Inspired by contemporary lifestyle magazines, we suggest a touch of action, social atmosphere or aesthetically appealing images pleasing the senses. Have the stories come to life with videos, 360-degree views of the hotel, a tour, or other content that tell stories about the great experience? Keep the feeling and the dream you show alive, all the way through the booking process.
There are hotels out there, that have appealing solutions, but just ignore the fact that you can't just book (purchase) quickly. It feels like hotels are giving up. Look at themayor.dk. A beautiful (and probably expensive) intro movie, helpful pages and neat design. But the packages provided can’t be purchased, and you have to call. And if you book, you are taken to Best Western general booking website, with the message of no availability and an entirely different old school user interface. Same goes for Fellah-hotel.com: you see some beautiful storytelling and get an authentic impression of everyday life at the hotel. But try to book, and you are left with a massive Excel-looking sheet of possibilities. It is bad experience in that most crucial moment when I had my Mastercard in hand. Back to booking.com!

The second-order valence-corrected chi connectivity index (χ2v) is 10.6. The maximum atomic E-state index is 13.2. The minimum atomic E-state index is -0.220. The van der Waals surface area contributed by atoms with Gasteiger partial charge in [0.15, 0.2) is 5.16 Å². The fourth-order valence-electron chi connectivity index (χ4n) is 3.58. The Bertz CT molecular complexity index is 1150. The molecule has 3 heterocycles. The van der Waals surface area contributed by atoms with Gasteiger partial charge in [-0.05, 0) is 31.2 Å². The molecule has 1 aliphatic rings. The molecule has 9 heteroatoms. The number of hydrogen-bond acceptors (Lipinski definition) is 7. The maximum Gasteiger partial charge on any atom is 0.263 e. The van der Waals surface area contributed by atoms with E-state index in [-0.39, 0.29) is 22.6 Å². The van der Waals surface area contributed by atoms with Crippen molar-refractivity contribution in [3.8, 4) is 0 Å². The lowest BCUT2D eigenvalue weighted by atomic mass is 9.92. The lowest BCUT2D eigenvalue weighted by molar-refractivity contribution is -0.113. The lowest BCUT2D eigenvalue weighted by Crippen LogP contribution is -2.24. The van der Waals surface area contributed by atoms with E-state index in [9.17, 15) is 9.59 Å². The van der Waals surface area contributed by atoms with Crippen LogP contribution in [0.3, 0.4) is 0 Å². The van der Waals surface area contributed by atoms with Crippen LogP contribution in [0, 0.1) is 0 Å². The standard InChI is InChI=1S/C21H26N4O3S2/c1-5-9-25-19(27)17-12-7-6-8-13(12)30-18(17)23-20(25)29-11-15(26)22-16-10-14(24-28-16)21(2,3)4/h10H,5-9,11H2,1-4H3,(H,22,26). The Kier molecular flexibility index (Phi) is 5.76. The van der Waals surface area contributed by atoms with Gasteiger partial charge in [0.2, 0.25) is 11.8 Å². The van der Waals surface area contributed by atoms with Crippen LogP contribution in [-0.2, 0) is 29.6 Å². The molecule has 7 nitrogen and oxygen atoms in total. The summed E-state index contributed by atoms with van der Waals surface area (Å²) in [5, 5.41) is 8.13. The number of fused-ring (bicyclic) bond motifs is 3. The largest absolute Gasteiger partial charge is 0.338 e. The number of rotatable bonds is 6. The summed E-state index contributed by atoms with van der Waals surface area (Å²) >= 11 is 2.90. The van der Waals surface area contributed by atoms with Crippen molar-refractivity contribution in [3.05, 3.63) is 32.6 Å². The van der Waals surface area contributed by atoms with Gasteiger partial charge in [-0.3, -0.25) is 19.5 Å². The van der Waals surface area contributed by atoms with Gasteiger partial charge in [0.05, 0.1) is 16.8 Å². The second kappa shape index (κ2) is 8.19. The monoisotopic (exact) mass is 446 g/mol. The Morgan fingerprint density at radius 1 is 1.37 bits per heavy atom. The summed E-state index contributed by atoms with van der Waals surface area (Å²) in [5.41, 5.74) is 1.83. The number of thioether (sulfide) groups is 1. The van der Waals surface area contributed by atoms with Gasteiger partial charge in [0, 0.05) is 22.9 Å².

Great customer experience is the mix of several ingredients and the result of a team effort. It is not only about fancy animations, cool pictures and expensive videos as much as it is about empathy and logic: knowing and providing whatever the user needs to see and do along their journey to becoming your customer. No more and no less than that. Fix the broken points, so the next customer, that walks into the lobby, will happily stay.